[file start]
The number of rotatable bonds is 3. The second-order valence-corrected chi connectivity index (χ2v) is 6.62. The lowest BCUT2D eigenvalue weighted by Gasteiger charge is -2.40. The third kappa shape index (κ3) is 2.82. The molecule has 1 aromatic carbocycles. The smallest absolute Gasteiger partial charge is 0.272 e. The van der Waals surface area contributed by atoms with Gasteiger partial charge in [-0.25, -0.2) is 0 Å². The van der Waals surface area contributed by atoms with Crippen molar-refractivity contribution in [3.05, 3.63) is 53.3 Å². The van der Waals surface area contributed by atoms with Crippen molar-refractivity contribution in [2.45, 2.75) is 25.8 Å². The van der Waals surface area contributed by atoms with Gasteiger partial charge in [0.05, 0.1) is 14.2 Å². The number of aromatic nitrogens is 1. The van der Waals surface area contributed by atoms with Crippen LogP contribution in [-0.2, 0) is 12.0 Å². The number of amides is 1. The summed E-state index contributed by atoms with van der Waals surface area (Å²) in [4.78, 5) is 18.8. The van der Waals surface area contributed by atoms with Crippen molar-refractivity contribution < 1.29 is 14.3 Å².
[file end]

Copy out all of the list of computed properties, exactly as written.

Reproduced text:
The number of rotatable bonds is 3. The second-order valence-corrected chi connectivity index (χ2v) is 6.62. The lowest BCUT2D eigenvalue weighted by Gasteiger charge is -2.40. The third kappa shape index (κ3) is 2.82. The molecule has 1 aromatic carbocycles. The smallest absolute Gasteiger partial charge is 0.272 e. The van der Waals surface area contributed by atoms with Gasteiger partial charge in [-0.25, -0.2) is 0 Å². The van der Waals surface area contributed by atoms with Crippen molar-refractivity contribution in [3.05, 3.63) is 53.3 Å². The van der Waals surface area contributed by atoms with Crippen molar-refractivity contribution in [2.45, 2.75) is 25.8 Å². The van der Waals surface area contributed by atoms with Gasteiger partial charge in [0.05, 0.1) is 14.2 Å². The number of aromatic nitrogens is 1. The van der Waals surface area contributed by atoms with Crippen LogP contribution in [-0.2, 0) is 12.0 Å². The number of amides is 1. The summed E-state index contributed by atoms with van der Waals surface area (Å²) in [4.78, 5) is 18.8. The van der Waals surface area contributed by atoms with Crippen molar-refractivity contribution < 1.29 is 14.3 Å².